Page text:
After participating in a wide variety of conservation and ecology projects in the years leading up to graduate school, I feel like I’ve found the perfect home in the Applied Biodiversity Science-IGERT program. Its focus on bridging natural and social science as well as theoretical and applied conservation scholarship is an ideal fit for my interdisciplinary research interests.
After graduating with a BA in Biology and History from Rice University in 2004, I spent four years working on a number of mammalian carnivore research and conservation projects. These projects included a carnivore survey with the USFS in the Sierra Nevada, a canid ecology research study in South Africa, and the Ethiopian Wolf Conservation Programme in southern Ethiopia. These experiences cemented my passion and interest in working with mammalian carnivores, while also opening my eyes to the importance of understanding the social and political issues involved in conservation. As a PhD student in the ABS program, I have had the opportunity to combine these two interests by designing an interdisciplinary project focused on human-carnivore conflict in southern Africa.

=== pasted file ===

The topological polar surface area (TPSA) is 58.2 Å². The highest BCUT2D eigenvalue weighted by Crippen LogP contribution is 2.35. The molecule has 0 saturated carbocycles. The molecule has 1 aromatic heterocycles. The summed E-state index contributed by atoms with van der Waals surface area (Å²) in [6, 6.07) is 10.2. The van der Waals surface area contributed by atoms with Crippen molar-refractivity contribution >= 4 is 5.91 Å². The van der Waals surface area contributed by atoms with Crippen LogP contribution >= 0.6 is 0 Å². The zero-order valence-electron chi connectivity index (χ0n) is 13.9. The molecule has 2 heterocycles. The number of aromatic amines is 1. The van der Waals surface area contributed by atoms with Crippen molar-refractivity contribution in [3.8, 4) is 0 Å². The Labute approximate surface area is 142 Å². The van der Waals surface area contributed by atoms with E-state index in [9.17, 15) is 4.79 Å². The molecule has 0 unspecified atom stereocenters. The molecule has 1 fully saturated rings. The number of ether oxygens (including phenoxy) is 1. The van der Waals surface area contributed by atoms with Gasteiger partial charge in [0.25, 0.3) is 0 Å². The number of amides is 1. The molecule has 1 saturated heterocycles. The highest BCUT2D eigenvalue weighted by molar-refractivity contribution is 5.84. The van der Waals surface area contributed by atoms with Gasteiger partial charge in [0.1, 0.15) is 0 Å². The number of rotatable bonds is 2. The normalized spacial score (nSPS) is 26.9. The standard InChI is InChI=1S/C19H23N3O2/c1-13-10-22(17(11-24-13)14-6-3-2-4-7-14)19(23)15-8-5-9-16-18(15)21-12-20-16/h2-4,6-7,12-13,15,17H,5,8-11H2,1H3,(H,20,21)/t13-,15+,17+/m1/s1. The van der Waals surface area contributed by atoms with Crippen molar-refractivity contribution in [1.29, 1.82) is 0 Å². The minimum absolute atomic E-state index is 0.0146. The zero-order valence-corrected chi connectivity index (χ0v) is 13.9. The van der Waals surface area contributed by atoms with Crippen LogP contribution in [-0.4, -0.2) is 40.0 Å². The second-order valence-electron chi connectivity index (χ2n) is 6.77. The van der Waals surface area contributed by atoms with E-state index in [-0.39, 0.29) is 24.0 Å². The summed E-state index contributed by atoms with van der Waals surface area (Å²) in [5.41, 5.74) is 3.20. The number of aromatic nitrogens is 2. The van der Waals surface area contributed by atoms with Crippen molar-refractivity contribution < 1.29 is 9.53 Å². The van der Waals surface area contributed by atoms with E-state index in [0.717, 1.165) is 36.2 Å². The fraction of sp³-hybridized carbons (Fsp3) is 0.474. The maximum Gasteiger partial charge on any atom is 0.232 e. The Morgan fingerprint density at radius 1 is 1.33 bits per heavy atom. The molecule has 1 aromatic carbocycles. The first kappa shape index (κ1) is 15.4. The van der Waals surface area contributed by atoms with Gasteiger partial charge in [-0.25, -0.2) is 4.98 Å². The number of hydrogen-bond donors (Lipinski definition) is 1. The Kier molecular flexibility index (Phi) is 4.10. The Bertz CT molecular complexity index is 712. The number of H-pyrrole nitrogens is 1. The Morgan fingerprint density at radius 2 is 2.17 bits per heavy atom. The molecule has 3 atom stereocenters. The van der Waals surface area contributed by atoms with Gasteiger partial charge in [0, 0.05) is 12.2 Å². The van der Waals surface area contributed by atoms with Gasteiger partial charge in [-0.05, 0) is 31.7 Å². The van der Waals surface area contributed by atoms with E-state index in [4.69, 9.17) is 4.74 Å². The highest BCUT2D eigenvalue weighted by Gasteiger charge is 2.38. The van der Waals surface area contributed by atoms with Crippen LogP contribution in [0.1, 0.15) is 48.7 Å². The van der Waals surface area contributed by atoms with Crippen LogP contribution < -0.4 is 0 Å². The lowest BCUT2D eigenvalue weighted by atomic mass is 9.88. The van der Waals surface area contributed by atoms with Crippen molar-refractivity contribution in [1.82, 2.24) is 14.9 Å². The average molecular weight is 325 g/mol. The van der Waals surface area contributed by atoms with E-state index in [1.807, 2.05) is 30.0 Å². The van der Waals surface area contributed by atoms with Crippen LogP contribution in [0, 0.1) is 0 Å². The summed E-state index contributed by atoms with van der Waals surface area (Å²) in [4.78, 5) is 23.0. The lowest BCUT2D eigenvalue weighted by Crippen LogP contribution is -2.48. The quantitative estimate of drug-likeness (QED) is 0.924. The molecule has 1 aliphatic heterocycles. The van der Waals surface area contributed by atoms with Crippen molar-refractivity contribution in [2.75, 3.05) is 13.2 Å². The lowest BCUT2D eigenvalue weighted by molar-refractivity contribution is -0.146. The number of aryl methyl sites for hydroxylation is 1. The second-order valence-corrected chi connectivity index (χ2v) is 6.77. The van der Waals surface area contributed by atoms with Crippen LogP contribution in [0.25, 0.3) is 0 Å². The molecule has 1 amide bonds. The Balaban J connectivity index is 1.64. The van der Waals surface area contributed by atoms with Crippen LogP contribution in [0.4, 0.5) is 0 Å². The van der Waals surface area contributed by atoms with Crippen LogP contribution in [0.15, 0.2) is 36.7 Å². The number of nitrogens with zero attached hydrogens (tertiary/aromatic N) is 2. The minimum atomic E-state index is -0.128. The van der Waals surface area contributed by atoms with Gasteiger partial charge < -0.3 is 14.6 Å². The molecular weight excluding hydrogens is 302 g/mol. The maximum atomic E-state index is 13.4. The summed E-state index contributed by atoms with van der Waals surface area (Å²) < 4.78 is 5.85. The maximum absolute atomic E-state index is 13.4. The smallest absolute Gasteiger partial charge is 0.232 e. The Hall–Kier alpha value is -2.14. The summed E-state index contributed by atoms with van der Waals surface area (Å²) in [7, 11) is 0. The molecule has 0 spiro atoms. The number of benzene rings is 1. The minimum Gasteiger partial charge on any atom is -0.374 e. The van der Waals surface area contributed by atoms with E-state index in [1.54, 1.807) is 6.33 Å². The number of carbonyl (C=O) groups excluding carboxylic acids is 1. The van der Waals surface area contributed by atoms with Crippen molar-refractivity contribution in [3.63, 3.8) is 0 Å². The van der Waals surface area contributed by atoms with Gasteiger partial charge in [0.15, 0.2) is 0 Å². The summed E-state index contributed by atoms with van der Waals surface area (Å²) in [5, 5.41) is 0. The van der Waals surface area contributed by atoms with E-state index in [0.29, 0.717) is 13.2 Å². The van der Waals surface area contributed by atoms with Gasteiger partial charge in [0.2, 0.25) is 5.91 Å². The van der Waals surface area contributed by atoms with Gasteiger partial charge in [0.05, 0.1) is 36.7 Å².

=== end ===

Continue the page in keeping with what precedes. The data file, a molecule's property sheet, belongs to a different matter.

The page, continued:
My research focuses on how national and international policies shape local people’s interactions with and attitudes towards large predators. With that goal in mind, my doctoral dissertation research combines methods from social science and behavioral ecology to investigate a social-ecological system made up of people, livestock, and wildlife in northern Botswana. Specifically, I am comparing two neighboring villages that have drastically different land use strategies. One falls within a Community-Based Natural Resource Management (CBNRM) area, and therefore participates in a co-managed wildlife tourism operation. The other falls outside of the CBNRM zone, and relies primarily on livestock production and subsistence agriculture. By comparing social and ecological data from these two villages, I hope to accomplish three specific objectives: 1) evaluate how livelihood strategies shape human-predator relationships, 2) investigate the difference in behavior of lions and spotted hyenas in these two areas, and 3) assess the linkages between local human-predator relationships, national land-use policies, and the behavior of large predators. I am grateful that the ABS program has given me the opportunity to design such a project while also providing the framework for fostering numerous collaborations with local and national institutions interested in similar issues.